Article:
COLUMBIA, Mo. -- Ryan Ferguson spent years behind bars, falsely accused of killing a Columbia Daily Tribune sports editor Kent Heitholt. On Tuesday, Ferguson's fight for freedom finally came to a successful end. Ferguson has maintained his innocence and looks to put his newly vacated convictions behind him to face a future of possibilities.
With attorney Kathleen Zellner by his side, Ferguson entered a press conference at Columbia’s Tiger Hotel to thunderous applause. It's a day he wasn't sure would come at times and, according to his attorney, he wasn't expecting it this soon.
"They put his clothes on him. He wasn't handcuffed. Then the guards were milling around and then unbelievably, the warden came in and said, ‘We have another court order, you gotta to take those clothes off and put back on his orange jump suit,’” Zellner said.
But he was finally able to walk out a free man around 6 p.m. Back in 2005 he faced conviction for first-degree robbery and second-degree murder in the death of Heitholt, whose body was found strangled outside of his newspaper’s offices in 2001.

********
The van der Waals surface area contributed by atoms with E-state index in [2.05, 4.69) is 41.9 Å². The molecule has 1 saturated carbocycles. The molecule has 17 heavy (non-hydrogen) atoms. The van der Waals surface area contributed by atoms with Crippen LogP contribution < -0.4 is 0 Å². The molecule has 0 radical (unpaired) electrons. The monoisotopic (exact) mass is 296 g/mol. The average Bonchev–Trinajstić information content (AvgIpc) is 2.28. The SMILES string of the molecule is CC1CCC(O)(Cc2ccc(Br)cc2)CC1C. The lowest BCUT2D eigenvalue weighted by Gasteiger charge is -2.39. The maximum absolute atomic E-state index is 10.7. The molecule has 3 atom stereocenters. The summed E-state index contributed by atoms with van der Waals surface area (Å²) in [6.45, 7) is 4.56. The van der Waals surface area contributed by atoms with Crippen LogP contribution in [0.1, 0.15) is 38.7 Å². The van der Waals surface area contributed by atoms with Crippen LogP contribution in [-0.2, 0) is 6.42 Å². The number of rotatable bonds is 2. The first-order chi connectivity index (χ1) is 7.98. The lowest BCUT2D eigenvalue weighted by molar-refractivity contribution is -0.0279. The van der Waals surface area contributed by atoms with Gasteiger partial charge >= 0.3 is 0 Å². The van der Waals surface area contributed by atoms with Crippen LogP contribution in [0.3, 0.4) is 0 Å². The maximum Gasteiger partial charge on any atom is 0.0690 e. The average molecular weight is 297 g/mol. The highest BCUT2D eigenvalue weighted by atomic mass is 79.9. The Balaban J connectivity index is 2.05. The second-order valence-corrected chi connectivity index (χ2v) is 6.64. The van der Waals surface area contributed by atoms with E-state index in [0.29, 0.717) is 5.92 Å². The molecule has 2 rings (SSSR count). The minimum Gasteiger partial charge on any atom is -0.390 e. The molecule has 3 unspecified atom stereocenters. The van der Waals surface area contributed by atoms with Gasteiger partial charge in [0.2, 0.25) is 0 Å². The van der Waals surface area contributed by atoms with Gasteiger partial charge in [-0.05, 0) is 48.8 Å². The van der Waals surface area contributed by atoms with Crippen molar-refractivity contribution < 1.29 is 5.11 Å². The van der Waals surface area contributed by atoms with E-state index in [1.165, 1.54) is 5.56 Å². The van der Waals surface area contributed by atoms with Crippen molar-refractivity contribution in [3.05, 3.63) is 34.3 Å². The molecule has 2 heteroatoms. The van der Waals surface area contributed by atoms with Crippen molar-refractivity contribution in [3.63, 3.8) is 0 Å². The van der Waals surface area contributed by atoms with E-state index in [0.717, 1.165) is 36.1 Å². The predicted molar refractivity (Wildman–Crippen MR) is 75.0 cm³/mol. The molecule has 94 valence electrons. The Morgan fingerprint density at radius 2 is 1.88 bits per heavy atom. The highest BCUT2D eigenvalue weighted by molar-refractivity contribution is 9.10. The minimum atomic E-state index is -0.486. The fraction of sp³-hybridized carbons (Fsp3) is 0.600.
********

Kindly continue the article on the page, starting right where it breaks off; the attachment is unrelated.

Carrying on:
While Ferguson has always said he didn't do it, he served nearly 10 years behind bars before an appeals court vacated his convictions. The court said prosecutors withheld evidence from defense attorneys and two key witnesses recanted their testimonies.
"I can get back to living my life, although I don't think I know yet how that feels," Ferguson said.
Ferguson talked glowingly about the support from his family and true friends.
"It's real difficult in the beginning, knowing that you're innocent and everyone you knew and talked to, they’re not talking to you. And you don't know what they think or what they feel,” Ferguson said.
But with his newly found freedom, Ferguson says he's up for anything now, including helping others who feel they've been wrongly convicted. There has been no comment from the prosecutor in Boone County about Ferguson’s release or the appeals court decision.
Ferguson thanked many supporters who wrote to him in jail and aided his family in the quest for his freedom. At one point Ferguson commented he was happier for his parents than he was for himself, because his case had put them through a substantial ordeal.